Realities, concerns and misconstrues on matters related to performance and wage was the discourse at the recently concluded Employers’ Symposium 2015.
Titled the ‘Balancing Act’, the symposium was organized by the Employers’ Federation of Ceylon (EFC) and was held on 22 October 2015 at the Waters’ Edge, Colombo.
Success and experience definitely speaks volumes opposed to mere speculation. Thus the symposium brought together some of the most experienced professionals to discuss, deliberate, and share views on the subject. Two panel discussions, “360 degree Perspective on Compensation and Benefits”, and “Pay for Performance” combined the views of local and global experts representing finance, management and human resources management.
‘Innovative approaches’ sums up the panel discussion: “360 degree Perspective of Compensation and Benefits” – a crucial aspect of the balancing between performance and wage. The complexities related to correctly associating wages with productivity came under scrutiny at this discussion. The panel, though diverged in their experience, exposure and angle of approach to the subject, agreed that compensation and benefits in this day and age requires innovative methods to attract, motivate and retain employees.
The panel also voted in favour of ‘living wages’ and vetoed traditional cookie-cutter approaches towards compensation and benefits. Gone are the days of one-strategy-fits-all. Compensation and benefit schemes should align with the overall business strategy of the organisation, and should be designed to ‘create jobs,’ and enhance work cultures that reward productivity.
The panel comprised Managing Director, Esquel Group, Edgar Tung; Director Finance, John Keells Holdings PLC, Ronnie Peiris; Vice President, Human Resources and Learning and Development, HSBC Electronic Data Processing Lanka (Pvt) Limited, Lasantha Dasanayaka; and Vice President, Cambodian Federation of Employers and Business Associations, Sandra D’Amico. The discussion was moderated by Former Senior Specialist on Employer Activities for the South Asian Region, ILO, and Former Director General of The Employers’ Federation of Ceylon, Gotabaya Dasanayaka.
The other decisive feature in equilibrating performance and wage is paying for performance. Measuring performance and assigning monetary values to it is a much debated and timely topic. In fact, ‘pay’ and ‘performance’ seems to be the keywords amongst employees as well as employers. Thus the symposium’s much anticipated panel discussion titled “Pay for Performance” brought together experts from different industry sectors to air their views on how exactly performance should be rewarded.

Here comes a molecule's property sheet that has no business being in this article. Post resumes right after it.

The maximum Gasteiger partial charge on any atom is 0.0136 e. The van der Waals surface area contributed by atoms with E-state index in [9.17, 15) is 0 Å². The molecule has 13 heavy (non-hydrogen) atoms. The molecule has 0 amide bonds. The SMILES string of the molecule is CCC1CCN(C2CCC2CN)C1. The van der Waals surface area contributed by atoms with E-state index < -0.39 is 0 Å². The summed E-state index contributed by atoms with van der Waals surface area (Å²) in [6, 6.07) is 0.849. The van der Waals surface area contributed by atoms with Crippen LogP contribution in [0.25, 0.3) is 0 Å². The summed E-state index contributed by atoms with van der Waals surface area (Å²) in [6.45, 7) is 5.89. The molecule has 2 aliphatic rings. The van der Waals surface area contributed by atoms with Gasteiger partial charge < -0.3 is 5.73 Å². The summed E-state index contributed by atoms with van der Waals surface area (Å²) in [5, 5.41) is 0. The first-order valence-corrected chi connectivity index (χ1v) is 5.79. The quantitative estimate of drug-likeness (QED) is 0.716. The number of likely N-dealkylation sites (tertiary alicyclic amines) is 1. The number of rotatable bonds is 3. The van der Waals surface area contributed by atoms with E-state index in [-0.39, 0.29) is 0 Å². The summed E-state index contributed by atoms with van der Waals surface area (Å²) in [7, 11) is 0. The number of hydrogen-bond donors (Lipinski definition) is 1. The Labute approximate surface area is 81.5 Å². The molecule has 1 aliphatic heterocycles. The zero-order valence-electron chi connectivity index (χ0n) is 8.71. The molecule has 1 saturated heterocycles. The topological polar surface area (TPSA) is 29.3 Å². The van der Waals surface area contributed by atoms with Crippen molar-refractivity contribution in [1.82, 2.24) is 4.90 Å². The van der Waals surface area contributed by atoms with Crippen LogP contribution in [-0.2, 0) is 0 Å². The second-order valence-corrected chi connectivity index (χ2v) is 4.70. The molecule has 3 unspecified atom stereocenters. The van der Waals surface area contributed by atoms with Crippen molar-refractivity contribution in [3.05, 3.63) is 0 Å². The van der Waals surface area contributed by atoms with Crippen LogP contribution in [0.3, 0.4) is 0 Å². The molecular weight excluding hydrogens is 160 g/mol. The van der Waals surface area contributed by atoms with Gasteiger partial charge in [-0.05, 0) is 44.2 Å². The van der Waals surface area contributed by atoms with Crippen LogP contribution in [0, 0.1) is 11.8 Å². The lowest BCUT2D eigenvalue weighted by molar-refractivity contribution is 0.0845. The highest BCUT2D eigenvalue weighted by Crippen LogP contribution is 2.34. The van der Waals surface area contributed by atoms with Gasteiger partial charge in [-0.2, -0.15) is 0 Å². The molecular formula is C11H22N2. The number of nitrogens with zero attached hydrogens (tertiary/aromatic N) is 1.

Paying more in anticipation of better performance and paying more for those who perform better are fairly new and much hyped about human resources management cultures. But paying for performance, as asserted by both panels at the Employers’ Symposium 2015, is not practical in implementation due to the incalculable variables that makes up the performance component, especially where the work involved is not of traditional types.
Need for newer approaches
The panel on ‘Pay for Performance’ emphasised the need for newer approaches, especially in modern globalised industry sectors, in measuring performance, deviating from the traditional quantitative methods of performance evaluation.
To ensure that performance is correctly reflected in the wage the multifaceted nature of performance has to be correctly and proportionately complimented in the equations or models that assess employees. Organizations should endeavour to create a performance culture. And employees should be assessed on how well they adhere to this behaviour encouraged by the organization. The panel also affirmed that performance measurement strategies should reflect the dynamisms and competitiveness of the business and industry in order for employers to retain high performers.
The panel comprised Director – Cerebrus Consultants Pvt. Ltd, Chennai, India, Sabitha Rao; President, Inter Company Employees Union, Wasantha Samarasinghe; Director Human Resources, Unilever Sri Lanka Limited, Sameer Nagarajan; Senior Independent Director, John Keells Holdings PLC, Franklyn Amerasinghe; and Director, Zebra Technologies Lanka (Pvt) Ltd, Anuradha Tennakoon. The discussion was moderated by Vice President-Human Resources, Union Bank, Ravi Jayasekera.
(This was the fourth consecutive symposium of this nature organized by the EFC)